is, furthermore, of the view that clauses 29 (Entry upon and construction of
lines across land and waterways) and 30 (Pipes under streets) should not
pertain to the establishment of electronic communications facilities and
networks by persons not licensed in terms of Chapter 3 of the EC Act, as this
may create confusion and conflict, as Telkom has pointed out in paragraph 5.1
of this submission.
Comment on section 37 of the Bill: “National
Standards for control of activities which may be detrimental to astronomy”
is very concerned that the Minister of Science and Technology may have the
power to declare national standards or measures that apply “generally
throughout the Republic”. It is understood that the declared astronomy
advantage areas are there specifically to protect these areas and Telkom
therefore fails to see the need to extend protection of these areas to include
the entire Republic. The potential impact on communications operators is
already considerable considering only the declared areas; by extending these to
include the entire Republic could have tremendous negative implications on
communications service delivery in South Africa. Telkom therefore respectfully suggests
that these standards and measures be limited to declared astronomy advantage
furthermore suggested that section 51(3)(b) also be changed accordingly.
Comment on section 41 of the Bill: “Consultation
to section 41, the Minister “must” consult national organs of
state, the relevant MEC and the municipalities. However, the Minister “may”
follow the consultative process “as may be appropriate in the circumstances”
when declaring core, central and coordinating areas. Telkom submits that Telkom
(and other users of spectrum for example) must be consulted before any area is
declared as astronomy advantage area, considering the tremendous impact that
the declaration of these areas may have on Telkom and other users of the
Comment on section 50 of the Bill: “Regulations
respectfully submits that it is concerned that the Minister be allowed to make
Regulations without applying the public participation process as prescribed in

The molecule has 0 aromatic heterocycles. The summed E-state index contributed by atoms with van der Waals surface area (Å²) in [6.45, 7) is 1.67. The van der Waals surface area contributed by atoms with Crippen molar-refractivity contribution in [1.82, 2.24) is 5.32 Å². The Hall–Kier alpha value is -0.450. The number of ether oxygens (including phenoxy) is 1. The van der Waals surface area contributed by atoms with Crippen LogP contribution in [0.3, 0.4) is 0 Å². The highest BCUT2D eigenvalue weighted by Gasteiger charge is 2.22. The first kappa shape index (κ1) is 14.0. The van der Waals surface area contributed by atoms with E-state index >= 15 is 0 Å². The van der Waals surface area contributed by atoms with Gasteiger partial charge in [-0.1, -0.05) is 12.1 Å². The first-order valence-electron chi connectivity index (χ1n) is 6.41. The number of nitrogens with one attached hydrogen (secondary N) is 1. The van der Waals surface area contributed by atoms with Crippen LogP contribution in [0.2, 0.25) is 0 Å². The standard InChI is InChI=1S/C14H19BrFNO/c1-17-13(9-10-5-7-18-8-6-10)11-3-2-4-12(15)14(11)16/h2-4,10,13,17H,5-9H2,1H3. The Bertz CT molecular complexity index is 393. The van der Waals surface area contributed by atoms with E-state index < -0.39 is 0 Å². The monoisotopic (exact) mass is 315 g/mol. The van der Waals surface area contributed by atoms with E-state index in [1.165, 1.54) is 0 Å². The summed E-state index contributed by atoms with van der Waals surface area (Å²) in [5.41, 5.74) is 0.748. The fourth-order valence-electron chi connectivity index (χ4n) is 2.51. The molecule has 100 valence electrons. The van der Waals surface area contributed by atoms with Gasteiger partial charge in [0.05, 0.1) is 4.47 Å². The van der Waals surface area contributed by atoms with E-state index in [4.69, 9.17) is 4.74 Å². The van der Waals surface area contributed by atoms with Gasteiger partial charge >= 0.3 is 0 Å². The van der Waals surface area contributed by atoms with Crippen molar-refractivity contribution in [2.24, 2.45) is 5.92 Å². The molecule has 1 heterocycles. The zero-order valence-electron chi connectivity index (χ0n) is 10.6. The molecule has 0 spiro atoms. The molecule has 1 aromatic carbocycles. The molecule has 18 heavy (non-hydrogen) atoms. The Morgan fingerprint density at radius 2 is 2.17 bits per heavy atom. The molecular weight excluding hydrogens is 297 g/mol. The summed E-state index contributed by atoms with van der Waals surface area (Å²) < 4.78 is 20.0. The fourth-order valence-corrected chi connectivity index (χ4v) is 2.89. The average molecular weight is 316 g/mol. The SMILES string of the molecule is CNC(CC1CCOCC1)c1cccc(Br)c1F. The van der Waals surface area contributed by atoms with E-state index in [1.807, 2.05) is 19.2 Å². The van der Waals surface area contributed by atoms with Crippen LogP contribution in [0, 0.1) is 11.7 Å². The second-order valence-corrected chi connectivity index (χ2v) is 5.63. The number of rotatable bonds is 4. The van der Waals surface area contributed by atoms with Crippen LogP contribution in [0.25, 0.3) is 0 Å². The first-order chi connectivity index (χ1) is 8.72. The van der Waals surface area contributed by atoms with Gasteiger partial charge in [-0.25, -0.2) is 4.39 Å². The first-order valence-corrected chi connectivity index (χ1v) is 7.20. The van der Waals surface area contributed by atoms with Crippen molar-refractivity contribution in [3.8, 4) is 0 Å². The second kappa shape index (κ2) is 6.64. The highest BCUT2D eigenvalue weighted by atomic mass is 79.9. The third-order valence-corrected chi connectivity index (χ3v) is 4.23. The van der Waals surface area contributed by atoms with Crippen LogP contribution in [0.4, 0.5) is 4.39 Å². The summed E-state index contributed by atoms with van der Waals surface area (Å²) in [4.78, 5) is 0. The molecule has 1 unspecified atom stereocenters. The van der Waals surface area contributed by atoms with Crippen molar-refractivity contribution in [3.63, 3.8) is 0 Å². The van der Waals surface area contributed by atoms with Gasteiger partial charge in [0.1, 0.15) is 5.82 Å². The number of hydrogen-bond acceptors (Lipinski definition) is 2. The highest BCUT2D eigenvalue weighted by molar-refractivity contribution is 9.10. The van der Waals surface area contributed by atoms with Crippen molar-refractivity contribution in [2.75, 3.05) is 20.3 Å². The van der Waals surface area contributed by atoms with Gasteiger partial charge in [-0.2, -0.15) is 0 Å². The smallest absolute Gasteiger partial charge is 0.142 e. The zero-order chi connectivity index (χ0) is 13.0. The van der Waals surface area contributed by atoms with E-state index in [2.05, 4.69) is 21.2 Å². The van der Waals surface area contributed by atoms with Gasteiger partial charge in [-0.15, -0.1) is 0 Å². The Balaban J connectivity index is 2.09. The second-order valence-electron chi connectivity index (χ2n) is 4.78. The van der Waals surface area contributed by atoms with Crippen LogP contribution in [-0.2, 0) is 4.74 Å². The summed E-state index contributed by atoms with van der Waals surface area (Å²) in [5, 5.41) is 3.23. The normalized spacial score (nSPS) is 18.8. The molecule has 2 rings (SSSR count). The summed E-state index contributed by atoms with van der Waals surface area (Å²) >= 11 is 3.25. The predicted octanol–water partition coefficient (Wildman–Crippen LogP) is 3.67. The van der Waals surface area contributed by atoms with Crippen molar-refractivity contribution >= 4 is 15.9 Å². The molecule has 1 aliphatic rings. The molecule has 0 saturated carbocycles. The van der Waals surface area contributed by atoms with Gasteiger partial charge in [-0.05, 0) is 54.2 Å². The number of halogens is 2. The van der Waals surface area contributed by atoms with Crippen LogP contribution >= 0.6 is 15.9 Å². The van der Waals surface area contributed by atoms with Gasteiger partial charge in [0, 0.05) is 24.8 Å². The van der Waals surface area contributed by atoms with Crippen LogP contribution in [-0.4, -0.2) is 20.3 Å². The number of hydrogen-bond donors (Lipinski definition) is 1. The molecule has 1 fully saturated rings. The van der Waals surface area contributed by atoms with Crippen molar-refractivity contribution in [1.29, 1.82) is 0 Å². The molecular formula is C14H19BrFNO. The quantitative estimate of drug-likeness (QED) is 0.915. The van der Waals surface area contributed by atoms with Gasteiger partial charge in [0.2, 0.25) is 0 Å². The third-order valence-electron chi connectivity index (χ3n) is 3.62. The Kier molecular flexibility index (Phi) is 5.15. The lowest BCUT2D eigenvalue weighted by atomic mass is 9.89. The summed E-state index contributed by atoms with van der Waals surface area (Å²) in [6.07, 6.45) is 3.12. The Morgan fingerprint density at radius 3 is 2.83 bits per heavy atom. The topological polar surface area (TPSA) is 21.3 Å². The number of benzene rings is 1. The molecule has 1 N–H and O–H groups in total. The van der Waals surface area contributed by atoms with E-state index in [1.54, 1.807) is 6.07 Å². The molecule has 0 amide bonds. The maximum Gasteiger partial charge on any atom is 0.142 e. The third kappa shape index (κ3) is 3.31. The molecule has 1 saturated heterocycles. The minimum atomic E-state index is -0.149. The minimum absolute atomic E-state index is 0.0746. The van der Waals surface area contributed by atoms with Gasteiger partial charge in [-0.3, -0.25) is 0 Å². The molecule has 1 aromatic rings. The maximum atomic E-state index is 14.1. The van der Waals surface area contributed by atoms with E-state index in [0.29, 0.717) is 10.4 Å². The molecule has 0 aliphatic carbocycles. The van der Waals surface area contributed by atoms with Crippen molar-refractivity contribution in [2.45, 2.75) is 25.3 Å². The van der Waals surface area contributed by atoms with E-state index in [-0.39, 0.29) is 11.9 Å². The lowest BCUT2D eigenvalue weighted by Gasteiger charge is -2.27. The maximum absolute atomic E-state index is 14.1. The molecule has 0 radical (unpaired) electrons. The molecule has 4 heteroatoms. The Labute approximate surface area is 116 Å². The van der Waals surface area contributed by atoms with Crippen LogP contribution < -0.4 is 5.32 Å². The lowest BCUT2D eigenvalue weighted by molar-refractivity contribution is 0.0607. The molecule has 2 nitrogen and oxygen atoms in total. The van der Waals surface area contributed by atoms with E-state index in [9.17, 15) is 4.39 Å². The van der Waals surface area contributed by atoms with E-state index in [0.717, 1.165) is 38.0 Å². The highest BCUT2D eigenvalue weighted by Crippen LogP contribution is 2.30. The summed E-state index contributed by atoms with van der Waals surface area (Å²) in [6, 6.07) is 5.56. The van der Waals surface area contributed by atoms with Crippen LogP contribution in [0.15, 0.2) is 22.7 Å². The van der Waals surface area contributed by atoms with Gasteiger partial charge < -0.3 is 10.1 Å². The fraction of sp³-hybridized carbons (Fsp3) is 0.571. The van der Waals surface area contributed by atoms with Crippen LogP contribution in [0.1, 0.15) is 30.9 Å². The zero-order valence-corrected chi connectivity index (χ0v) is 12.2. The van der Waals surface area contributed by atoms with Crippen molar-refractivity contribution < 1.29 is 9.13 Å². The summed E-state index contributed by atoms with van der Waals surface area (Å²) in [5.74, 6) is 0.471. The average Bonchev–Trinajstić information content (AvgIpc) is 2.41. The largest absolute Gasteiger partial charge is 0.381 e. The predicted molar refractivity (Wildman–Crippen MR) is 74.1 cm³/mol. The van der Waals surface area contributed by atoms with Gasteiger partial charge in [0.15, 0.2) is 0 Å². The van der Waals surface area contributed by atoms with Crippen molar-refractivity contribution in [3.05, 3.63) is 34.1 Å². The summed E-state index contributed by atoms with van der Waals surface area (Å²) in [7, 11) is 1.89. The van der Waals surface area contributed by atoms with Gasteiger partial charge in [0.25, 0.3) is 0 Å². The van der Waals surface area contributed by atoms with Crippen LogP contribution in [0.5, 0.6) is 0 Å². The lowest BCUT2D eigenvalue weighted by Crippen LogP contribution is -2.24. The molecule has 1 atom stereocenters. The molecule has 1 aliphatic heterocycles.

section 42. The potential impact on users of spectrum is very high and
un-consulted regulations could be detrimental for Telkom and other users of the
spectrum. The concern is that the Minister is in support of astronomy and does
not necessarily view the opinion of the communications community. Although
public participation has been introduced in many sections of the draft Bill,
Telkom recommends that it be specifically added under this section in order to
ensure that regulations will be brought about through a process that includes
Comment on section 51 of the Bill: “General”
not clear what “material financial implication” means and by whom and how it
will be determined. Telkom suggests that this concept be defined in section 1
of the Bill; Telkom is also requesting clarity on the concept.
Comment on section 52 of the Bill: “General
offences and penalties”
subsection (1)(d), the phrase: “or any condition prescribed in terms of
section 27(2)” seems like a duplication from subsection (1)(c). Also,
subsection (1)(d) focuses on contravention of standards whereas section 27(2)
deals with specific identified activities which may continue.
offences under this draft Bill are listed in subsection (1). It is therefore
recommended that the reference to subsection (2) under subsection (2) be
s (1) or (2) is ….).
While Telkom is fully
cognisant of the significance of large optical and radio astronomy projects to
the South African economy, we are of the view that a suitable balance must be
achieved between the requirements of such projects and the need to construct,
operate and maintain cost effective systems to serve the communication needs of
the population in these declared areas.
The economy of any given area, the ability to conduct business using
voice and data systems, and the general safety and convenience of the
inhabitants are all dependent on the availability of such communications
In many cases
communications companies will need to use wireless systems to provide the most
cost effective services in rural areas, where the deployment of cable and fibre
is extremely costly. For this reason
Telkom urges that consideration be given to the employment of methods and
systems by the Department and / or any managing bodies, within core, central
and particularly within the coordination areas, which will facilitate and not hinder
that provision of cost effective communication systems. Without the possibility
of using wireless communication systems unrestricted within these areas, the
digital divide will definitely increase for these areas.
Telkom would be
pleased to assist with the provision of any communications infrastructure and
systems that may be required for the implementation of the various astronomy
projects, and invites the Department of Science and Technology to approach it
on any matters relating to the provision of such communication services.